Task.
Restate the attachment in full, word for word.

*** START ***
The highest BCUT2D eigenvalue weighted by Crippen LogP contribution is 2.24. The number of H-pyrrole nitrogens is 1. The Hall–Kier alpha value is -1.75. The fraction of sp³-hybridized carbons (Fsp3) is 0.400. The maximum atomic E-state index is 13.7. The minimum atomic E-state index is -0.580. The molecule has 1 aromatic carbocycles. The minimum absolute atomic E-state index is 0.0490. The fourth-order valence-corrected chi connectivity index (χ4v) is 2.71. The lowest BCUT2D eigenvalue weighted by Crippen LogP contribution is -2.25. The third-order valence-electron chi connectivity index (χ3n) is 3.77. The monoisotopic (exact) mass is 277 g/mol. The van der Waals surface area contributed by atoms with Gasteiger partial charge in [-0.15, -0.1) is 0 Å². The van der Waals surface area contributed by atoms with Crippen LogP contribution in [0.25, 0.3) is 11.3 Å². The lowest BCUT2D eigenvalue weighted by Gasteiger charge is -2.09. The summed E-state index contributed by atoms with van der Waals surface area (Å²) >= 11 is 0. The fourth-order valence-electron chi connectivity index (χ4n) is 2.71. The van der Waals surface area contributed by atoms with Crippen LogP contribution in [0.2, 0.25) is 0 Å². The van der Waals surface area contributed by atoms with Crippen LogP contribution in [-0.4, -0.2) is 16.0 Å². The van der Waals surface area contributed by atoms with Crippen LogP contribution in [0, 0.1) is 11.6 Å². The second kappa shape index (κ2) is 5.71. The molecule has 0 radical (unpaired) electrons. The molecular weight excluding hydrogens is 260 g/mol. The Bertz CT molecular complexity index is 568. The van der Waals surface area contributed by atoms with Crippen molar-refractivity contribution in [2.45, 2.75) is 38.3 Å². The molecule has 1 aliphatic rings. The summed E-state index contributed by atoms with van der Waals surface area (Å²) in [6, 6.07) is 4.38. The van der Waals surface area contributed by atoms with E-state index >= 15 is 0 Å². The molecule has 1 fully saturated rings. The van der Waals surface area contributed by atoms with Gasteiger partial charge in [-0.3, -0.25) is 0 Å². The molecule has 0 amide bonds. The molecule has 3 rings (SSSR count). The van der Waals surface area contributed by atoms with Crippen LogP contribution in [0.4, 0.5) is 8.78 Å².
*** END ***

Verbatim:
The highest BCUT2D eigenvalue weighted by Crippen LogP contribution is 2.24. The number of H-pyrrole nitrogens is 1. The Hall–Kier alpha value is -1.75. The fraction of sp³-hybridized carbons (Fsp3) is 0.400. The maximum atomic E-state index is 13.7. The minimum atomic E-state index is -0.580. The molecule has 1 aromatic carbocycles. The minimum absolute atomic E-state index is 0.0490. The fourth-order valence-corrected chi connectivity index (χ4v) is 2.71. The lowest BCUT2D eigenvalue weighted by Crippen LogP contribution is -2.25. The third-order valence-electron chi connectivity index (χ3n) is 3.77. The monoisotopic (exact) mass is 277 g/mol. The van der Waals surface area contributed by atoms with Gasteiger partial charge in [-0.15, -0.1) is 0 Å². The van der Waals surface area contributed by atoms with Crippen LogP contribution in [0.25, 0.3) is 11.3 Å². The lowest BCUT2D eigenvalue weighted by Gasteiger charge is -2.09. The summed E-state index contributed by atoms with van der Waals surface area (Å²) >= 11 is 0. The fourth-order valence-electron chi connectivity index (χ4n) is 2.71. The van der Waals surface area contributed by atoms with Crippen LogP contribution in [0.2, 0.25) is 0 Å². The van der Waals surface area contributed by atoms with Crippen LogP contribution in [-0.4, -0.2) is 16.0 Å². The van der Waals surface area contributed by atoms with Crippen LogP contribution in [0, 0.1) is 11.6 Å². The second kappa shape index (κ2) is 5.71. The molecule has 0 radical (unpaired) electrons. The molecular weight excluding hydrogens is 260 g/mol. The Bertz CT molecular complexity index is 568. The van der Waals surface area contributed by atoms with Crippen molar-refractivity contribution in [2.45, 2.75) is 38.3 Å². The molecule has 1 aliphatic rings. The summed E-state index contributed by atoms with van der Waals surface area (Å²) in [6, 6.07) is 4.38. The van der Waals surface area contributed by atoms with E-state index >= 15 is 0 Å². The molecule has 1 fully saturated rings. The van der Waals surface area contributed by atoms with Gasteiger partial charge in [-0.3, -0.25) is 0 Å². The molecule has 0 amide bonds. The molecule has 3 rings (SSSR count). The van der Waals surface area contributed by atoms with Crippen LogP contribution in [0.4, 0.5) is 8.78 Å².